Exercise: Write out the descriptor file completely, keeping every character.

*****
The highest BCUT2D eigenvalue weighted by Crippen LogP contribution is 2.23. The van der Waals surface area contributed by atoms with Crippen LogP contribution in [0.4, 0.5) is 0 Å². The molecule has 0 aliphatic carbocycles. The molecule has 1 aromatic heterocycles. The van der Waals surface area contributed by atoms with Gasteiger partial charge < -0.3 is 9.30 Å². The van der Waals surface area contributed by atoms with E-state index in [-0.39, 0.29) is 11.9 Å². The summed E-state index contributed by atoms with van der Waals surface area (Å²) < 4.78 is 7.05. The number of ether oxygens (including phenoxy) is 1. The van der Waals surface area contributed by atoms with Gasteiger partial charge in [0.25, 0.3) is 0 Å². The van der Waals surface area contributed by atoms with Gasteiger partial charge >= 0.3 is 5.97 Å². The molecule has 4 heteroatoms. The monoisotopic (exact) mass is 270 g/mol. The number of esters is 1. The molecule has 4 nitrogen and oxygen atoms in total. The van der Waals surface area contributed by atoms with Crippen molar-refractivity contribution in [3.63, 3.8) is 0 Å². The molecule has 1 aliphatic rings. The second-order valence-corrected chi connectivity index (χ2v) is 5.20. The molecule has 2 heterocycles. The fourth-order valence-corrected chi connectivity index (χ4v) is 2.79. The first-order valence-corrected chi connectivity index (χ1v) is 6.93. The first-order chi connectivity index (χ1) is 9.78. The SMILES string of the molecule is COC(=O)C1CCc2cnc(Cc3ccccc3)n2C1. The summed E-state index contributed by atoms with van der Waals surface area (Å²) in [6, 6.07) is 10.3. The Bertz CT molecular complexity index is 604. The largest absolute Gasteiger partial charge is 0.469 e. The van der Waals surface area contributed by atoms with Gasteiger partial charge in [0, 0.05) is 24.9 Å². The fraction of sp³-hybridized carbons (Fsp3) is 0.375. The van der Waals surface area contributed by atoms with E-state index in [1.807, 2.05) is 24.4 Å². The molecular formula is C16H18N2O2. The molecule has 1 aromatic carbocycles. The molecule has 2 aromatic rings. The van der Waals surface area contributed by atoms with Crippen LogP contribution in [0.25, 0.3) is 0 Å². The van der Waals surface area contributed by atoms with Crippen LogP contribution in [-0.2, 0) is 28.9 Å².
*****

The highest BCUT2D eigenvalue weighted by Crippen LogP contribution is 2.23. The van der Waals surface area contributed by atoms with Crippen LogP contribution in [0.4, 0.5) is 0 Å². The molecule has 0 aliphatic carbocycles. The molecule has 1 aromatic heterocycles. The van der Waals surface area contributed by atoms with Gasteiger partial charge < -0.3 is 9.30 Å². The van der Waals surface area contributed by atoms with E-state index in [-0.39, 0.29) is 11.9 Å². The summed E-state index contributed by atoms with van der Waals surface area (Å²) < 4.78 is 7.05. The number of ether oxygens (including phenoxy) is 1. The van der Waals surface area contributed by atoms with Gasteiger partial charge in [0.25, 0.3) is 0 Å². The van der Waals surface area contributed by atoms with Gasteiger partial charge >= 0.3 is 5.97 Å². The molecule has 4 heteroatoms. The monoisotopic (exact) mass is 270 g/mol. The number of esters is 1. The molecule has 4 nitrogen and oxygen atoms in total. The van der Waals surface area contributed by atoms with Crippen molar-refractivity contribution in [3.63, 3.8) is 0 Å². The molecule has 1 aliphatic rings. The second-order valence-corrected chi connectivity index (χ2v) is 5.20. The molecule has 2 heterocycles. The fourth-order valence-corrected chi connectivity index (χ4v) is 2.79. The first-order valence-corrected chi connectivity index (χ1v) is 6.93. The first-order chi connectivity index (χ1) is 9.78. The SMILES string of the molecule is COC(=O)C1CCc2cnc(Cc3ccccc3)n2C1. The summed E-state index contributed by atoms with van der Waals surface area (Å²) in [6, 6.07) is 10.3. The Bertz CT molecular complexity index is 604. The largest absolute Gasteiger partial charge is 0.469 e. The van der Waals surface area contributed by atoms with Gasteiger partial charge in [0, 0.05) is 24.9 Å². The fraction of sp³-hybridized carbons (Fsp3) is 0.375. The van der Waals surface area contributed by atoms with E-state index in [1.807, 2.05) is 24.4 Å². The molecular formula is C16H18N2O2. The molecule has 1 aromatic carbocycles. The molecule has 2 aromatic rings. The van der Waals surface area contributed by atoms with Crippen LogP contribution in [0.25, 0.3) is 0 Å². The van der Waals surface area contributed by atoms with Crippen LogP contribution in [-0.2, 0) is 28.9 Å².